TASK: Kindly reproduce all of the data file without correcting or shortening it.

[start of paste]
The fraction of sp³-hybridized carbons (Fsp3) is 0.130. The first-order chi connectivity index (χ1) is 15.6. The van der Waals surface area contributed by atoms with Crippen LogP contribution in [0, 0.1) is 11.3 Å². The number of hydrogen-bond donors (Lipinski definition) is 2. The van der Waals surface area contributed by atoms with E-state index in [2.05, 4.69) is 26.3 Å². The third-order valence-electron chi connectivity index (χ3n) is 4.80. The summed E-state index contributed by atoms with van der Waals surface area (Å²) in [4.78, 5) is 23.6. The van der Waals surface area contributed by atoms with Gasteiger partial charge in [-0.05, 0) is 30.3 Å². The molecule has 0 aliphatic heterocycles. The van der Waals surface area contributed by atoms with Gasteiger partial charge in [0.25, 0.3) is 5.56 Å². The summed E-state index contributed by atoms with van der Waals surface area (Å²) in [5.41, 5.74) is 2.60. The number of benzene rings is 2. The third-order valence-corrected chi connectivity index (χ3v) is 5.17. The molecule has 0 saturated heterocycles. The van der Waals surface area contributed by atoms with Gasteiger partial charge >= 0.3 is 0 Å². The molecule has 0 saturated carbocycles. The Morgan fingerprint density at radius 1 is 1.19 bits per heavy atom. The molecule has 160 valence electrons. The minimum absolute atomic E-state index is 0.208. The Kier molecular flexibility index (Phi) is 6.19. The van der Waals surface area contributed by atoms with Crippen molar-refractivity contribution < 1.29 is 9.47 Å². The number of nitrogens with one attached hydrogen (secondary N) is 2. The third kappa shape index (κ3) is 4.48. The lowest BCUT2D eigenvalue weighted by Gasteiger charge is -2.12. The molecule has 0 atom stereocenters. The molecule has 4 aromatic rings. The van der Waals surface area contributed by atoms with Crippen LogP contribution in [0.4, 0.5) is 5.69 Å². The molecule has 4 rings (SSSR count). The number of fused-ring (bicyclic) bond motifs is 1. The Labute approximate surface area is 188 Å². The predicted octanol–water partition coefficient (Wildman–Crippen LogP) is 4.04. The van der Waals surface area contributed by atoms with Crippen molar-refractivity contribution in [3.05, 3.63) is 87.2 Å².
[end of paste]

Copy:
The fraction of sp³-hybridized carbons (Fsp3) is 0.130. The first-order chi connectivity index (χ1) is 15.6. The van der Waals surface area contributed by atoms with Crippen LogP contribution in [0, 0.1) is 11.3 Å². The number of hydrogen-bond donors (Lipinski definition) is 2. The van der Waals surface area contributed by atoms with E-state index in [2.05, 4.69) is 26.3 Å². The third-order valence-electron chi connectivity index (χ3n) is 4.80. The summed E-state index contributed by atoms with van der Waals surface area (Å²) in [4.78, 5) is 23.6. The van der Waals surface area contributed by atoms with Gasteiger partial charge in [-0.05, 0) is 30.3 Å². The molecule has 0 aliphatic heterocycles. The van der Waals surface area contributed by atoms with Gasteiger partial charge in [0.25, 0.3) is 5.56 Å². The summed E-state index contributed by atoms with van der Waals surface area (Å²) in [5.41, 5.74) is 2.60. The number of benzene rings is 2. The third-order valence-corrected chi connectivity index (χ3v) is 5.17. The molecule has 0 saturated heterocycles. The van der Waals surface area contributed by atoms with Gasteiger partial charge >= 0.3 is 0 Å². The molecule has 0 saturated carbocycles. The Morgan fingerprint density at radius 1 is 1.19 bits per heavy atom. The molecule has 160 valence electrons. The minimum absolute atomic E-state index is 0.208. The Kier molecular flexibility index (Phi) is 6.19. The van der Waals surface area contributed by atoms with Crippen molar-refractivity contribution < 1.29 is 9.47 Å². The number of nitrogens with one attached hydrogen (secondary N) is 2. The third kappa shape index (κ3) is 4.48. The lowest BCUT2D eigenvalue weighted by Gasteiger charge is -2.12. The molecule has 0 atom stereocenters. The molecule has 4 aromatic rings. The van der Waals surface area contributed by atoms with Crippen LogP contribution in [0.4, 0.5) is 5.69 Å². The molecule has 4 rings (SSSR count). The number of fused-ring (bicyclic) bond motifs is 1. The Labute approximate surface area is 188 Å². The predicted octanol–water partition coefficient (Wildman–Crippen LogP) is 4.04. The van der Waals surface area contributed by atoms with Crippen molar-refractivity contribution in [3.05, 3.63) is 87.2 Å².